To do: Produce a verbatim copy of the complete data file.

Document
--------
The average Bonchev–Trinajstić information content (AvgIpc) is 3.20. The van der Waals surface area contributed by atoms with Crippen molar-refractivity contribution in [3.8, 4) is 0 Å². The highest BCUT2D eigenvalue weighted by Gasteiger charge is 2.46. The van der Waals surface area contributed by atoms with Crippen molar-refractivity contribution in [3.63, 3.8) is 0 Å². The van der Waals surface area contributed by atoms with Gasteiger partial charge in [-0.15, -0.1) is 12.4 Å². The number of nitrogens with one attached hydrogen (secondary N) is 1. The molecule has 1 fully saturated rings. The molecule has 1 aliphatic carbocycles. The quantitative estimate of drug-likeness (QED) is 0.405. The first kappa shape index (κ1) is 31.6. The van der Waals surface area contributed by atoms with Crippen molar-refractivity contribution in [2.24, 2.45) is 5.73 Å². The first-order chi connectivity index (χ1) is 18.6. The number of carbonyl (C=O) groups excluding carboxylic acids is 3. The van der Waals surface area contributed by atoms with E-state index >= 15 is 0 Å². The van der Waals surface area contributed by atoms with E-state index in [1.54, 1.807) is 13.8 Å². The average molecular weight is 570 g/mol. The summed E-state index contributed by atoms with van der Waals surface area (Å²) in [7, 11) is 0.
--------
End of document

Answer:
The average Bonchev–Trinajstić information content (AvgIpc) is 3.20. The van der Waals surface area contributed by atoms with Crippen molar-refractivity contribution in [3.8, 4) is 0 Å². The highest BCUT2D eigenvalue weighted by Gasteiger charge is 2.46. The van der Waals surface area contributed by atoms with Crippen molar-refractivity contribution in [3.63, 3.8) is 0 Å². The van der Waals surface area contributed by atoms with Gasteiger partial charge in [-0.15, -0.1) is 12.4 Å². The number of nitrogens with one attached hydrogen (secondary N) is 1. The molecule has 1 fully saturated rings. The molecule has 1 aliphatic carbocycles. The quantitative estimate of drug-likeness (QED) is 0.405. The first kappa shape index (κ1) is 31.6. The van der Waals surface area contributed by atoms with Crippen molar-refractivity contribution in [2.24, 2.45) is 5.73 Å². The first-order chi connectivity index (χ1) is 18.6. The number of carbonyl (C=O) groups excluding carboxylic acids is 3. The van der Waals surface area contributed by atoms with E-state index >= 15 is 0 Å². The van der Waals surface area contributed by atoms with E-state index in [1.54, 1.807) is 13.8 Å². The average molecular weight is 570 g/mol. The summed E-state index contributed by atoms with van der Waals surface area (Å²) in [7, 11) is 0.